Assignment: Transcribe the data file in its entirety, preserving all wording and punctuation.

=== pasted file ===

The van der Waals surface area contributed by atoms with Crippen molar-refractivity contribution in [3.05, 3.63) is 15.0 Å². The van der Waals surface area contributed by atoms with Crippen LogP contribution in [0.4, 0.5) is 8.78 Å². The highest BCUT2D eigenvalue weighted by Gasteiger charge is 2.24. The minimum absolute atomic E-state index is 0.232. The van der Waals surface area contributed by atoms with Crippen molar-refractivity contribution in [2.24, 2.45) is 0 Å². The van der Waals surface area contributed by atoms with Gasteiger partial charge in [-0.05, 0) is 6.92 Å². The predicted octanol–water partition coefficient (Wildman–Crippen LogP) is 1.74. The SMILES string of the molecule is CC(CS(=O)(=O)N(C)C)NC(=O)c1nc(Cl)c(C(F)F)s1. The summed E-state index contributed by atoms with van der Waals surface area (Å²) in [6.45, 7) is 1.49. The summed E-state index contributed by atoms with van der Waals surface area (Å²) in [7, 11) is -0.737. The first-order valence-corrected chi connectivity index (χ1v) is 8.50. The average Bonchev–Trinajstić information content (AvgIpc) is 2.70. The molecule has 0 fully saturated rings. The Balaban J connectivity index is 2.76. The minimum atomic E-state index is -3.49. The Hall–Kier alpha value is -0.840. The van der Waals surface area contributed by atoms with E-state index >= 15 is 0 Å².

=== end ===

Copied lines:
The van der Waals surface area contributed by atoms with Crippen molar-refractivity contribution in [3.05, 3.63) is 15.0 Å². The van der Waals surface area contributed by atoms with Crippen LogP contribution in [0.4, 0.5) is 8.78 Å². The highest BCUT2D eigenvalue weighted by Gasteiger charge is 2.24. The minimum absolute atomic E-state index is 0.232. The van der Waals surface area contributed by atoms with Crippen molar-refractivity contribution in [2.24, 2.45) is 0 Å². The van der Waals surface area contributed by atoms with Gasteiger partial charge in [-0.05, 0) is 6.92 Å². The predicted octanol–water partition coefficient (Wildman–Crippen LogP) is 1.74. The SMILES string of the molecule is CC(CS(=O)(=O)N(C)C)NC(=O)c1nc(Cl)c(C(F)F)s1. The summed E-state index contributed by atoms with van der Waals surface area (Å²) in [6.45, 7) is 1.49. The summed E-state index contributed by atoms with van der Waals surface area (Å²) in [7, 11) is -0.737. The first-order valence-corrected chi connectivity index (χ1v) is 8.50. The average Bonchev–Trinajstić information content (AvgIpc) is 2.70. The molecule has 0 fully saturated rings. The Balaban J connectivity index is 2.76. The minimum atomic E-state index is -3.49. The Hall–Kier alpha value is -0.840. The van der Waals surface area contributed by atoms with E-state index >= 15 is 0 Å².